The 2022 Quad City Arts Metro Arts Youth Apprenticeship Program has wrapped up. This year the program provided over fifty area youth ages 15-21 with a five-week paid summer apprenticeship. These apprentices are created art that positively impacts our community. These projects included mural painting, graphic design, film, and poetry. These projects were made possible through generous support from Black Hawk College, Downtown Davenport Partnership, Modern Woodman of America, and Chris and Mary Rayburn.
Two new murals were completed in Davenport at the intersection of 4th and Pershing led by lead artists Sarah Robb and Heidi Sallows. These murals were designed by the apprentices who wanted to highlight the diversity in our communities. One mural depicts an indigenous person from the Sac and Fox tribal nation who once inhabited these lands. Imagery in the mural includes animals and vegetation that was important to the Sac and Fox people. The original design also featured a tattoo on the arm of the indigenous person, but after a conversation with Juaquin Hamilton the Historical Researcher with the Sac and Fox Nation of Oklahoma, it was removed. Hamilton appreciated the attention to detail in the mural overall, but explained the tattoo was the tribal symbol for a tribe in Oklahoma. He also explained that selecting another symbol would leave out some of the tribal nations that occupied these lands.
Across the street the other mural group used a different approach to highlight diversity and encourage interactivity. Wings were incorporated to encourage people to stop and interact with the mural, and if you look a little lower, the apprentices even included some for our furry friends. At first glance the mural looks to be made of random patterns, but a closer inspection will show this was well thought out. Each pattern represents a different culture through the fabrics that they wear.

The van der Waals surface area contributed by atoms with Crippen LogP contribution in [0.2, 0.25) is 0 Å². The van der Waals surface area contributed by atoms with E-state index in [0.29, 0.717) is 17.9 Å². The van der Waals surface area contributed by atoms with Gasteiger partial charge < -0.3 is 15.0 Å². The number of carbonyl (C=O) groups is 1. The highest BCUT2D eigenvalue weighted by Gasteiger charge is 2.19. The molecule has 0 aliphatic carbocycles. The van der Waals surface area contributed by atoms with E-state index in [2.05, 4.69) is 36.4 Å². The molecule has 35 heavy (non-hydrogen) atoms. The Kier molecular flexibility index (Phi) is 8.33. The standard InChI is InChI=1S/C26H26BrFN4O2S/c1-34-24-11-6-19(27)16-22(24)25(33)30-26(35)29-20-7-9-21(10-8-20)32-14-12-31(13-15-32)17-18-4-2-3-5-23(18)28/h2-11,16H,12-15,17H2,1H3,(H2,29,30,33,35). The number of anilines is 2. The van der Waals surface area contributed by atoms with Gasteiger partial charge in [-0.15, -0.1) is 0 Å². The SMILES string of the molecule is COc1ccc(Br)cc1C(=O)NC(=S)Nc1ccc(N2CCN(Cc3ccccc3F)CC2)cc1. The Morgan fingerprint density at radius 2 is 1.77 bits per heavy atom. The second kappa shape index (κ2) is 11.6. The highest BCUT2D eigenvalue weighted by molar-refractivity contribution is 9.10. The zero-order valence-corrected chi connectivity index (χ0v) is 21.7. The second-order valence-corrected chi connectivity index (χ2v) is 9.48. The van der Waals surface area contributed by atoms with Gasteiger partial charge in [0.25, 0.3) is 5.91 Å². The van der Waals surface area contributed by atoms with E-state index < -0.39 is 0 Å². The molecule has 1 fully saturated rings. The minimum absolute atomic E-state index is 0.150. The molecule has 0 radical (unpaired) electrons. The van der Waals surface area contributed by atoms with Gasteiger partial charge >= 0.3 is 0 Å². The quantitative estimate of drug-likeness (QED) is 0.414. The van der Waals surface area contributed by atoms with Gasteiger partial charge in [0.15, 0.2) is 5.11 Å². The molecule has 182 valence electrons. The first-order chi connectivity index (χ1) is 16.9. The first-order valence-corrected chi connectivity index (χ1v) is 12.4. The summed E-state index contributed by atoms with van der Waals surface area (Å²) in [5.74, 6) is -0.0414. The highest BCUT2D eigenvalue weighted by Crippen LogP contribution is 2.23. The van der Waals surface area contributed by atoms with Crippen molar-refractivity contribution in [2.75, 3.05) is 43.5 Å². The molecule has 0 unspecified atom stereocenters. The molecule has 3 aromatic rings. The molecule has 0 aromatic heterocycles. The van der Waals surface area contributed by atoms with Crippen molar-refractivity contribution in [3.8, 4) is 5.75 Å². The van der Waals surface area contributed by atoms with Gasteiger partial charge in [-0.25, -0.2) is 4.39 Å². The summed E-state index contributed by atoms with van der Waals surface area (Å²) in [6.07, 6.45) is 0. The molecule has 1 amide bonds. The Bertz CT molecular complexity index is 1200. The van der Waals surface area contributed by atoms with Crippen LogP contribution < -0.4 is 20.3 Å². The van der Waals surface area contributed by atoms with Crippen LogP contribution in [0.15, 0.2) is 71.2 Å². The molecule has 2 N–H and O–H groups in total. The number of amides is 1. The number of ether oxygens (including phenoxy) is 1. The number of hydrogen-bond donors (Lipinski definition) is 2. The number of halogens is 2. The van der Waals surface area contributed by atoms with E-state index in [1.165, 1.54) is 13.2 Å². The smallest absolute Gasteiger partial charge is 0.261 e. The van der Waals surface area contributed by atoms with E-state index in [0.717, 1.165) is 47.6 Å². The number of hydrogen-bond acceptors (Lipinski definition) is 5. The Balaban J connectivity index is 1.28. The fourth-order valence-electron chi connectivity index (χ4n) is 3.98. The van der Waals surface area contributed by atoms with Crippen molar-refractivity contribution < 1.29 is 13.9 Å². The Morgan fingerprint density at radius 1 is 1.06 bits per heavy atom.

In Rock Island, Modern Woodmen of America has a new mural outside of their Print Shop and Mail Distribution Office that highlights historical aspects of their history, as well as its relationship to Rock Island and the river. Apprentices were given a tour of the printshop including images of one of their oldest printers, the MWA logo, and the axe symbol. At a time when parades were more prevalent and more involved, MWA used to have a marching axe troupe to participate in parades.
The Graphic Design program, in partnership with Black Hawk College, met at the college with lead artist and BHC faculty member, Annie Oldenburg. The program teaches elements of graphic design and created a vinyl window art project. The project is intended to be installed on a building in Downtown RI later.
From the Graphic Design Group for the above image: "For our cityscape, we included buildings that are significant to the quad cities area and make the skyline as distinctive as it is, as well as including fictional buildings to inspire the growth of our cites in the future."
Notable buildings include: Wells Fargo building, the Figge, the botanical center, both the new and old Kone buildings, the skybridge, hotel Blackhawk, Peterson paper building, Quad Cities art building, as well as the John Deere home and Butterworth home.
From the Graphic Design Group for the above image: A link to the significance of all the figures and displays: Ghosts of the Past.
Poetry was led by emcee, poet, author, and educator, Aubrey “Aubs.” Barnes. Barnes most recently published book titled “It is Good, It is Written.” is available now. Apprentices learned how to write poetry and the many mechanisms used to do so, they also learned about poetry’s intersection with music and culture. Apprentices presented their work throughout the program at community sites including coffee shops and libraries.
Film was led by Jonathan Burnett an independent filmmaker and educator. Burnett is also the Creator, Director, and Lead Instructor of the Urban Exposure Independent Film Program through Azubuike African American Council for the Arts. This program taught students the basics of filmmaking culminating with the creation of a short film written and directed by the apprentices titled, Charlie.
Since the summer of 2000, Metro Arts has provided area youth 15-21 years old with paid summer apprenticeships in various arts disciplines.
For five weeks, area youth work together in groups to complete projects that enhance the community through the arts. Participants learn the artistic techniques and applications of their genre while developing personally and professionally.
This program allows young adults to build career and artistic skills, as they work under the supervision and mentorship of professional artists. Their mentors are accomplished, local artists who are passionate about teaching and encouraging creativity.